Wednesday, January 24, 2007

Of Montreal "Hissing Fauna, Are You The Destroyer?"

Artist: Of Montreal
Album: Hissing Fauna, Are You The Destroyer?
Label: Polyvinyl
Release date: 23 January 2007
Genre: Rock
Style: Indie Rock/Electro Rock

01. Suffer For Fashion
02. Sink The Seine
03. Cato As A Pun
04. Heimdalsgate Like A Promethean Curse
05. Gronlandic Edit
06. A Sentence Of Sorts In Kongsvinger
07. The Past Is A Grotesque Animal
08. Bunny Ain't No Kind Of Rider
09. Faberge Falls For Shuggie
10. Labyrinthian Pomp
11. She's A Rejector
12. We Were Born The Mutants Again With Leafling
Total running time: 51' 14"

[Of Montreal - Heimdalsgate Like A Promethean Curse - Video Clip]

"Kevin Barnes, the songwriter behind Of Montreal, would be the first to admit that he thinks too much. “I fell in love with the first cute girl that I met,” he sings like a pop songwriter. But then he adds, “who could appreciate Georges Bataille,” the morbidly erotic writer who once declared, “To become delightful happiness must be tainted with poison.”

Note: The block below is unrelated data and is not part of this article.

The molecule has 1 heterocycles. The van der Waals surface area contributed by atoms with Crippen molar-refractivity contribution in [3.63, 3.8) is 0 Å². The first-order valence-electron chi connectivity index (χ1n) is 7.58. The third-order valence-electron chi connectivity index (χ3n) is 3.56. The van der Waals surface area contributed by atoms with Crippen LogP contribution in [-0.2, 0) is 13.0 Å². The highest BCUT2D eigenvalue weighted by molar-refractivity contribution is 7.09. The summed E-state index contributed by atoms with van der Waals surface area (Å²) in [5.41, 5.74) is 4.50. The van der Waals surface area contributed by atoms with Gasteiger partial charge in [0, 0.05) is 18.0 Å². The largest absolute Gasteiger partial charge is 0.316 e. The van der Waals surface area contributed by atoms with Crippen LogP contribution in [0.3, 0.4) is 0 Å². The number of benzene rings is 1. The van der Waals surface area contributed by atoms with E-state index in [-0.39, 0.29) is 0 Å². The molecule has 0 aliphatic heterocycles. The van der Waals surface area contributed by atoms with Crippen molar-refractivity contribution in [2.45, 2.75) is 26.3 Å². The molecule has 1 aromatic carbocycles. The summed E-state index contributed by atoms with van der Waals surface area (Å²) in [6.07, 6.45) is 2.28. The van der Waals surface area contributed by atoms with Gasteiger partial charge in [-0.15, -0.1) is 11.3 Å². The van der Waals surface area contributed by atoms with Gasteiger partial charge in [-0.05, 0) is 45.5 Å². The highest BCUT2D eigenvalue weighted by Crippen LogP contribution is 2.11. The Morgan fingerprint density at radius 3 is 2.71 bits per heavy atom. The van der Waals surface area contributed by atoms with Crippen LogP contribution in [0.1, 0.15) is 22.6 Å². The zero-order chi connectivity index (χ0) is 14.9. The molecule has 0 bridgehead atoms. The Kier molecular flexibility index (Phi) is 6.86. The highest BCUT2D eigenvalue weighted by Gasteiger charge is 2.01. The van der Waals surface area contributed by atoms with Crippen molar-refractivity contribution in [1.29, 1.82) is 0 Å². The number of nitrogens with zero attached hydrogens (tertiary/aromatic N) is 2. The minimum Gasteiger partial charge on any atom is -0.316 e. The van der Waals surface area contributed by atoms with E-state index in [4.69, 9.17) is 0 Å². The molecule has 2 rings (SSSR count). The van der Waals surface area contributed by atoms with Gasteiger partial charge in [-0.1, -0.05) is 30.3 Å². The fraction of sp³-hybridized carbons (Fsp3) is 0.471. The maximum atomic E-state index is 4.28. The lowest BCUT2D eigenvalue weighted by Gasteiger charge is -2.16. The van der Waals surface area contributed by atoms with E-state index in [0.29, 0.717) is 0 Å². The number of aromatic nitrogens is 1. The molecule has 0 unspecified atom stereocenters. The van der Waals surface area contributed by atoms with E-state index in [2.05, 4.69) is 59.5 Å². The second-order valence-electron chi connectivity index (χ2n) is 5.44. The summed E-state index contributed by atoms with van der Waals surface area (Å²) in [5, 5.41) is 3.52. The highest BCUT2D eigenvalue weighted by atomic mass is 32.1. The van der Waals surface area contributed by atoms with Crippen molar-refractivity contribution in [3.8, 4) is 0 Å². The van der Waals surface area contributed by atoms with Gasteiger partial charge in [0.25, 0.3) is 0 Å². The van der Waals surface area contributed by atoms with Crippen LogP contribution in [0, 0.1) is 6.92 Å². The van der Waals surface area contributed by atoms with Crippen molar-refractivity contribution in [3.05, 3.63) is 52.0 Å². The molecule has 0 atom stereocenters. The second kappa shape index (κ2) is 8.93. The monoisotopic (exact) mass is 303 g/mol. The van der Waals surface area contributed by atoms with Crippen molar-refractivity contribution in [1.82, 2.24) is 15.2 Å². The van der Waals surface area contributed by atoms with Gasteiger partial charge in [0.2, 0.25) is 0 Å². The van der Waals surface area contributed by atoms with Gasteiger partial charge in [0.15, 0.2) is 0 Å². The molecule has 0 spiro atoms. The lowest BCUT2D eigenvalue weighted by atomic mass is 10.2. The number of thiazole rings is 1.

Of Montreal arrived in the 1990s as part of the Elephant 6 collective of psychedelia-loving pop experimenters in Georgia. Over the last decade Of Montreal has been a band and a one-man studio concoction, and Mr. Barnes has revealed himself not as a whimsical hippie, but as a character grappling with doubt and despondency. He moved with his wife and child to Norway in 2004, and “Hissing Fauna, Are You the Destroyer?” is a chronicle of isolation, bitter lovers’ quarrels and borderline breakdowns: “Daytime I’m so absent-minded, nighttime meeting new anxieties/So am I erasing myself?,” he sings in “Gronlandic Edit.”

This time Of Montreal’s music revolves around a staple of loners in studios: synthesizers, used mostly for synth-pop that looks back to the 1970s and 1980s but is warped with shifty structures and skipped beats that could trip up unwary dancers. The album’s centerpiece is the 12-minute “The Past Is a Grotesque Animal,” pulsating steadily in a spiral of self-laceration. Manic pop and depressive revelations have rarely been so closely bonded." [source]


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